There's an STI That You Probably Don't Know About — and It's Not Entirely Uncommon
Here's a fun little kernel of news to brighten up (and/or slightly dampen) your Thursday afternoon: There's a new sexually transmitted infection in town! And it could be more common than we realize.
The infection is called Mycoplasma genitalium (or MG for short), and its symptoms may include genital discharge, pain while urinating, pelvic pain and for women, bleeding after sex. Although it was first identified back in the 1980s, according to a new report in the International Journal of Epidemiology, it hasn't really been epidemiologically studied at length, which means that its transmission, risk factors and prevalence have always been shrouded in a certain degree of mystery — that is, doctors weren't certain how it got around.
That is, until now. According to the International Journal of Epidemiology report, MG is, in all likelihood, a sexually transmitted infection.
The study: Lead author Pam Sonnenberg and her research team pulled their data from the urine samples of a group of 4,507 British participants who ranged in age from 16 to 44 and had varying levels of sexual activity. The team found that MG was most prevalent in participants who had engaged with more than four partners in the previous year, with 5.2% of those men and 3.1% of those women testing positive for the infection.
Meanwhile, the infection was nowhere to be found in more than 200 participants who were aged 16 and 17 and had never had vaginal, anal or oral sex.
The authors wrote that all of this "strengthens evidence that MG is an STI: There were strong associations with risky sexual behaviors, with behavioral risk factors similar to those in other known STIs, and no infections were detected in those reporting no previous sexual experience."
They also found that while the aforementioned symptoms are all possible, a lot of people with the infection were asymptomatic. "In men there were no associations between reported STI symptoms and MG positivity," the study says. But they did add that "although asymptomatic infection was common, we found a strong association with post-coital bleeding in women."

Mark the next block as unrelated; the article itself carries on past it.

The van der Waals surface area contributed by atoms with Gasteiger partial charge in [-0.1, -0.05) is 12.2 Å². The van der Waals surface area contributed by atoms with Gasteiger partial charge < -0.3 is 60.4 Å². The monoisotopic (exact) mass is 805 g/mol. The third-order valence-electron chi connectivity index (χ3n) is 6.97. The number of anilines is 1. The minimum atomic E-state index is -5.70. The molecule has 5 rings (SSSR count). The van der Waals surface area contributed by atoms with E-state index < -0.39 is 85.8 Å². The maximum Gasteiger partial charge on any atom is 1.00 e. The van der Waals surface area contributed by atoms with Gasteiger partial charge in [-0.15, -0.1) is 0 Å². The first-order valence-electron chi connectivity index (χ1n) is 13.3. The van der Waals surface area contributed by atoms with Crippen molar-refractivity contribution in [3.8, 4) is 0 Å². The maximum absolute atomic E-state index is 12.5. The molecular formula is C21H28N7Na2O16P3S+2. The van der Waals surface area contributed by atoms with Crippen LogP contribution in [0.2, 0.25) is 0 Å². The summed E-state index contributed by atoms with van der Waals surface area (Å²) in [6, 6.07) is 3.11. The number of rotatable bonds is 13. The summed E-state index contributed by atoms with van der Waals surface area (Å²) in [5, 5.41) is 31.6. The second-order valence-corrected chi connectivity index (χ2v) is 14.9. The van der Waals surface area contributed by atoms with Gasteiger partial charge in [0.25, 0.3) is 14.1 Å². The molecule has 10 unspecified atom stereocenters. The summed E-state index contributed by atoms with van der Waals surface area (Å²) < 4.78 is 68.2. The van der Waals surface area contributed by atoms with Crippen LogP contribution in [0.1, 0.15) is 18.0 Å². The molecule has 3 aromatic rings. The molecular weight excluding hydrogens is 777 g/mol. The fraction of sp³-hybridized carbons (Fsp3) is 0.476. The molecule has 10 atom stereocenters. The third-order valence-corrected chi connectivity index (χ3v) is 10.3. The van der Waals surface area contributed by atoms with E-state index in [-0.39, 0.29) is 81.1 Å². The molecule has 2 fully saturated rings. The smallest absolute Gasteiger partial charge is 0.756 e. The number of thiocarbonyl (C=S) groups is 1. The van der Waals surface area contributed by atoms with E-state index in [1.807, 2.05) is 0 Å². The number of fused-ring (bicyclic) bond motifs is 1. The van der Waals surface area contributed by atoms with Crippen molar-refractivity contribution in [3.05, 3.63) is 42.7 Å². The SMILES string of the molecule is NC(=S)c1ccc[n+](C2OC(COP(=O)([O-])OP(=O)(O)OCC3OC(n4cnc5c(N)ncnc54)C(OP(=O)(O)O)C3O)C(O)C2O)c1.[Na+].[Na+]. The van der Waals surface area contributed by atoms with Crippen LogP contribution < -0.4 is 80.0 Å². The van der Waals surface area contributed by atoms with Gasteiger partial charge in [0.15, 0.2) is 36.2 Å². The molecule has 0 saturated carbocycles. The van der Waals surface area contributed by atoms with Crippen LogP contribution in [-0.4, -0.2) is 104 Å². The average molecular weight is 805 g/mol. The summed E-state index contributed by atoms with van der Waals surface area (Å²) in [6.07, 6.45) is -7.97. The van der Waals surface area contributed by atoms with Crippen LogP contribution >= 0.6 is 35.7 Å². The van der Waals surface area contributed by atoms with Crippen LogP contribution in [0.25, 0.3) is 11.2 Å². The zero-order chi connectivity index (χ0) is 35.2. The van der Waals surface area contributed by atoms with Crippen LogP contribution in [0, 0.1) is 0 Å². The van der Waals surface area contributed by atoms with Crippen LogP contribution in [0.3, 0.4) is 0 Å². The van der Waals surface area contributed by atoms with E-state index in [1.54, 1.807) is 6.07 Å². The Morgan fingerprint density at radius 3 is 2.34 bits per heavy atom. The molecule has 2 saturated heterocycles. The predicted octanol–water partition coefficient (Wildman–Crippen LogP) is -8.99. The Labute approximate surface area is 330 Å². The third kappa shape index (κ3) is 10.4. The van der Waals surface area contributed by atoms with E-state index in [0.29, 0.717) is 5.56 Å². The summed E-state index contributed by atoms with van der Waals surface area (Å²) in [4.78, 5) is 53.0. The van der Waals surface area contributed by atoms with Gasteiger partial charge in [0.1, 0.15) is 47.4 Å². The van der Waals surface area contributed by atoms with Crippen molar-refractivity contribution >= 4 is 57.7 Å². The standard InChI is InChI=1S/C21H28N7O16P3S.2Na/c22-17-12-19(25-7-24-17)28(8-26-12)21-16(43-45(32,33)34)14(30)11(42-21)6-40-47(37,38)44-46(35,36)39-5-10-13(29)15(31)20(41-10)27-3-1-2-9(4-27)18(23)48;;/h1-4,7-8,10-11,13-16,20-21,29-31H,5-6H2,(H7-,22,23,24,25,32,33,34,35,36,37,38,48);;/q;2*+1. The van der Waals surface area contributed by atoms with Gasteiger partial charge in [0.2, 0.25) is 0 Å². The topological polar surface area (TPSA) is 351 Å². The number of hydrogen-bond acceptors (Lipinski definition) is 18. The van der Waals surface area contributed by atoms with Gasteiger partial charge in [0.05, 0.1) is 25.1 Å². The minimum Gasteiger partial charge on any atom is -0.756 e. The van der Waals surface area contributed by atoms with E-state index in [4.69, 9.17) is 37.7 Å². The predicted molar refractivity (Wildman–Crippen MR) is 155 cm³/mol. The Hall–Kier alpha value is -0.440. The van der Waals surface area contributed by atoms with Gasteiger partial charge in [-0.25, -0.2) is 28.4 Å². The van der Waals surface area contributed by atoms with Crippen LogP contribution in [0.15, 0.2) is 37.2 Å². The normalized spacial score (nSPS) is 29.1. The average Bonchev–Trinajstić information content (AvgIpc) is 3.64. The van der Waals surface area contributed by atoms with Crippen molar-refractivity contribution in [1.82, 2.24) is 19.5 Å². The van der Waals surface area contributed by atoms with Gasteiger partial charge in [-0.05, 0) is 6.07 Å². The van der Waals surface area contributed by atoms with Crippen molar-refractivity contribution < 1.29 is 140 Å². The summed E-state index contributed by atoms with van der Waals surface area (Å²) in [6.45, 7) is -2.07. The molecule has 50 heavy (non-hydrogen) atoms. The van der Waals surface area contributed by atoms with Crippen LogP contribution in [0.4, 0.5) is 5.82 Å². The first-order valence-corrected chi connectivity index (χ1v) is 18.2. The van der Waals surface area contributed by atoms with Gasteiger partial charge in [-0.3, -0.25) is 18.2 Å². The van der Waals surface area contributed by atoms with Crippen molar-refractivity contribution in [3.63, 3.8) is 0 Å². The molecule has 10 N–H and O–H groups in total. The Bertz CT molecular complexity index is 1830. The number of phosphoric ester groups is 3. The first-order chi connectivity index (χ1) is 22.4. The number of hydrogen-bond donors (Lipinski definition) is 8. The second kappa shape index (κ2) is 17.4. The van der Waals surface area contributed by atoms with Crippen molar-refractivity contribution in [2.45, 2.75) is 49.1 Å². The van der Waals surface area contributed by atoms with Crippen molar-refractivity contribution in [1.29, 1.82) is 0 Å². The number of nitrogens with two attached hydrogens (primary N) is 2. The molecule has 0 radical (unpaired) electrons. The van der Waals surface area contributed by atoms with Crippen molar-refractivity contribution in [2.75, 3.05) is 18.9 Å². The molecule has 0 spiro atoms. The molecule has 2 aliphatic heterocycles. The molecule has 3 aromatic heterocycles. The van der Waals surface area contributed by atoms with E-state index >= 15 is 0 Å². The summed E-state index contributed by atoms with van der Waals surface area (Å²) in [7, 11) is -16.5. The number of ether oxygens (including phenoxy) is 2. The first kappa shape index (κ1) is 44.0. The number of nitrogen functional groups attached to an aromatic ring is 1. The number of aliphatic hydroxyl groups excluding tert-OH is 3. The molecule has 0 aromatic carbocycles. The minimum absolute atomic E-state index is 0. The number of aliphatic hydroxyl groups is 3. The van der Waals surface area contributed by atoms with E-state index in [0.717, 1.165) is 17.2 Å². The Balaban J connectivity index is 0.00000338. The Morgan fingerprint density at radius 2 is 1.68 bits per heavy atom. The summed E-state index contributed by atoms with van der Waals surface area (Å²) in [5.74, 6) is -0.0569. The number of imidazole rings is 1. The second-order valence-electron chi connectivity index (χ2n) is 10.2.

So basically, MG likes to take the low-key route and just chill in our bodies without causing too much of a scene, except for when it randomly decides to make your V bleed after sex. Cute.
So should we all be freaking out right now, or what? As is the case with most any STI, the answer is no.
"I think we don't need to panic about it," Zhana Vrangalova, a sex researcher who teaches at New York University, told Mic. "As a bacterial infection, [MG] is prevented in the same ways that gonorrhea and chlamydia are: by using condoms properly and consistently."
Vrangalova added that the results of this study aren't exactly shocking. She noted that the Centers for Disease Control and Prevention have already acknowledged the possibility that MG is a sexually transmitted infection, "and this study's results are consistent with that conclusion."
Still, it's not something you should be super cavalier about, either — especially if you're experiencing symptoms consistent with urethritis or cervicitis (inflammations of the urethra or cervix, which are signified by discharges or burning sensations or pain while peeing).
"This should be something to consider when people present with current or persistent urethritis or cervicitis but don't test positive for either gonorrhea or chlamydia," she said. "MG is relatively uncommon, but it is not as uncommon as it is unknown among laypeople and forgotten about by medical professionals."
In short, MG might very well be a thing — but that doesn't mean it's worth freaking out about. As Vrangalova noted, "This is just one more reason for people to have safer sex."